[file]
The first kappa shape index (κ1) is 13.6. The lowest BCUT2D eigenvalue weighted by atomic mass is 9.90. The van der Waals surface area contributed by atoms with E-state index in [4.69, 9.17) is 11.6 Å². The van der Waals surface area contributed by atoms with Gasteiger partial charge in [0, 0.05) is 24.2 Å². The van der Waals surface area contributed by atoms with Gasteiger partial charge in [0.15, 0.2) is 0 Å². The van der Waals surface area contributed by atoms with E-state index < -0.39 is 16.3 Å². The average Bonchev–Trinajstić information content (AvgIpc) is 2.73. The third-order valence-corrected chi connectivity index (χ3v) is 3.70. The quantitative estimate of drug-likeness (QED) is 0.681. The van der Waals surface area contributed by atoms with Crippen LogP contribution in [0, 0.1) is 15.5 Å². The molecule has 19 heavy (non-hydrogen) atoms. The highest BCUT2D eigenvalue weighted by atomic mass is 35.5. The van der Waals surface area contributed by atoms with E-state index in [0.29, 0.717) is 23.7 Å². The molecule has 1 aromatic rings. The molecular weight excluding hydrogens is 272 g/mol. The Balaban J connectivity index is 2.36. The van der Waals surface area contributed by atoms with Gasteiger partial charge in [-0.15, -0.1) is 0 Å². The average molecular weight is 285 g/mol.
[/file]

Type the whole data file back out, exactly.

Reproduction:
The first kappa shape index (κ1) is 13.6. The lowest BCUT2D eigenvalue weighted by atomic mass is 9.90. The van der Waals surface area contributed by atoms with E-state index in [4.69, 9.17) is 11.6 Å². The van der Waals surface area contributed by atoms with Gasteiger partial charge in [0, 0.05) is 24.2 Å². The van der Waals surface area contributed by atoms with Gasteiger partial charge in [0.15, 0.2) is 0 Å². The van der Waals surface area contributed by atoms with E-state index < -0.39 is 16.3 Å². The average Bonchev–Trinajstić information content (AvgIpc) is 2.73. The third-order valence-corrected chi connectivity index (χ3v) is 3.70. The quantitative estimate of drug-likeness (QED) is 0.681. The van der Waals surface area contributed by atoms with Crippen LogP contribution in [0, 0.1) is 15.5 Å². The molecule has 19 heavy (non-hydrogen) atoms. The highest BCUT2D eigenvalue weighted by atomic mass is 35.5. The van der Waals surface area contributed by atoms with E-state index in [0.29, 0.717) is 23.7 Å². The molecule has 1 aromatic rings. The molecular weight excluding hydrogens is 272 g/mol. The Balaban J connectivity index is 2.36. The van der Waals surface area contributed by atoms with Gasteiger partial charge in [-0.15, -0.1) is 0 Å². The average molecular weight is 285 g/mol.